RAID-0 is funny because not only is it not redundant, it also makes the array less reliable than individual disks since a single failed disk will cause the loss of all the data in the array. It's like a chain-gang walking on thin ice*.

    * suggestion: have a look at the picture of the girl who posted that clip.



  • I propose RAID--1, which stores two copies of the data on the same drive.



  • @Jaime said:

    I've tried boot from SAN before and I'd rather have a local disk for the OS. It keeps the SAN from having tons of tiny LUNs and makes disaster recovery 100 times easier. HP sells flash media for their servers, along with a custom build of VMware. I wonder if Dell has something similar?

    That's not how you are supposed to do scalable diskless (at least for web farms, and other setups where you have bunches of identical machines). You create a master image, and you TFTP-boot your servers. That way, when you want to upgrade any of them, you upgrade the master image, and just reboot everything. The only LUNs you create are for the data partitions (if any), which you do want on the SAN.

    Even if you have 1000 custom servers (each of which has a different OS and software configuration), it's still better to create 1000 images and TFTP-boot them, than create 1000 LUNs for the OS partitions.


  • Winner of the 2016 Presidential Election

    @TDWTF123 said:

    @joe.edwards said:
    If I have five apples and Susy has eight apples, she has more apples than me even if her budget won't let her eat more than two this year.
    If you have five apples, and the government says they'll give you an extra one for each you eat this year, but not for those you turn into juice, how many apples do you have? The answer now depends on how many you eat and how many you juice.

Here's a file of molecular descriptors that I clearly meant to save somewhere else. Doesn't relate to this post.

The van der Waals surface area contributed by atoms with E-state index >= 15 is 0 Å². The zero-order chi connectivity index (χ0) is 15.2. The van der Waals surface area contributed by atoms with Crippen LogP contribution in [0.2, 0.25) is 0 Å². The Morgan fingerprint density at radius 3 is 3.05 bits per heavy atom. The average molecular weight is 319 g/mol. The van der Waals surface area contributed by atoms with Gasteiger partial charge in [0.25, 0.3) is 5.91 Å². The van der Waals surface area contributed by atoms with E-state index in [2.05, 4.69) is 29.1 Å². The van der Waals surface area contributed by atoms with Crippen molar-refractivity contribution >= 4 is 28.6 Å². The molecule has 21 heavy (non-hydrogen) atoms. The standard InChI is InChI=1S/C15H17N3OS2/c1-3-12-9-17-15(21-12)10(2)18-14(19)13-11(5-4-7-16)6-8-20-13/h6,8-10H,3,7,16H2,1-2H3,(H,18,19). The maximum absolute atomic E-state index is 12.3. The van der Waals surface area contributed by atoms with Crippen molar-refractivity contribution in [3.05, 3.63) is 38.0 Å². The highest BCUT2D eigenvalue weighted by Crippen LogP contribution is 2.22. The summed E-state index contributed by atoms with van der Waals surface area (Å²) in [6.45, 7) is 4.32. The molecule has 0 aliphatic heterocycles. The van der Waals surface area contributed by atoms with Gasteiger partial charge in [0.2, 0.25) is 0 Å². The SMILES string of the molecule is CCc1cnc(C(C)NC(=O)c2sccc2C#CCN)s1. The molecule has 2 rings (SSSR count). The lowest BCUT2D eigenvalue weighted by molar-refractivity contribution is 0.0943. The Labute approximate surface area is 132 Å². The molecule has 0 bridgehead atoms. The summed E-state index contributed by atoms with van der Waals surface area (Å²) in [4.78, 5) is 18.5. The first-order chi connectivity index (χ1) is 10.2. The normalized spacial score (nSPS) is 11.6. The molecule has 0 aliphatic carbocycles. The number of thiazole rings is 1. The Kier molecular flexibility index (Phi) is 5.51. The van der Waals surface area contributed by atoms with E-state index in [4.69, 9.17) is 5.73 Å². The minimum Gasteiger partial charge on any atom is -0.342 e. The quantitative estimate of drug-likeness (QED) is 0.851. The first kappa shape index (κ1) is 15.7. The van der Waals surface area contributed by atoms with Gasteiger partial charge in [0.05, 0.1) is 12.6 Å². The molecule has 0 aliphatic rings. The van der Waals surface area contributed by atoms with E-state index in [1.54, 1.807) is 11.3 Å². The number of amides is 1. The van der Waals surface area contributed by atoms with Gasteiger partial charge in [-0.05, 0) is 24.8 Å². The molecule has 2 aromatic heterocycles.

It's not mathematics that changes the amount of money, but tax laws and accountancy. Your sniff-sense is right to detect that there's something odd going on, but it's not the accountancy so much as the ridiculously complex corporate tax system(s) Europeans and Americans unfortunately have, and which results in stuff like this actually working.

    I wasn't expecting an answer that made sense, but you've provided one. Thank you.



  • @suid said:

    @Jaime said:
    I've tried boot from SAN before and I'd rather have a local disk for the OS. It keeps the SAN from having tons of tiny LUNs and makes disaster recovery 100 times easier. HP sells flash media for their servers, along with a custom build of VMware. I wonder if Dell has something similar?

    That's not how you are supposed to do scalable diskless (at least for web farms, and other setups where you have bunches of identical machines). You create a master image, and you TFTP-boot your servers. That way, when you want to upgrade any of them, you upgrade the master image, and just reboot everything. The only LUNs you create are for the data partitions (if any), which you do want on the SAN.

    Even if you have 1000 custom servers (each of which has a different OS and software configuration), it's still better to create 1000 images and TFTP-boot them, than create 1000 LUNs for the OS partitions.

    Remind me again how you TFTP boot Windows...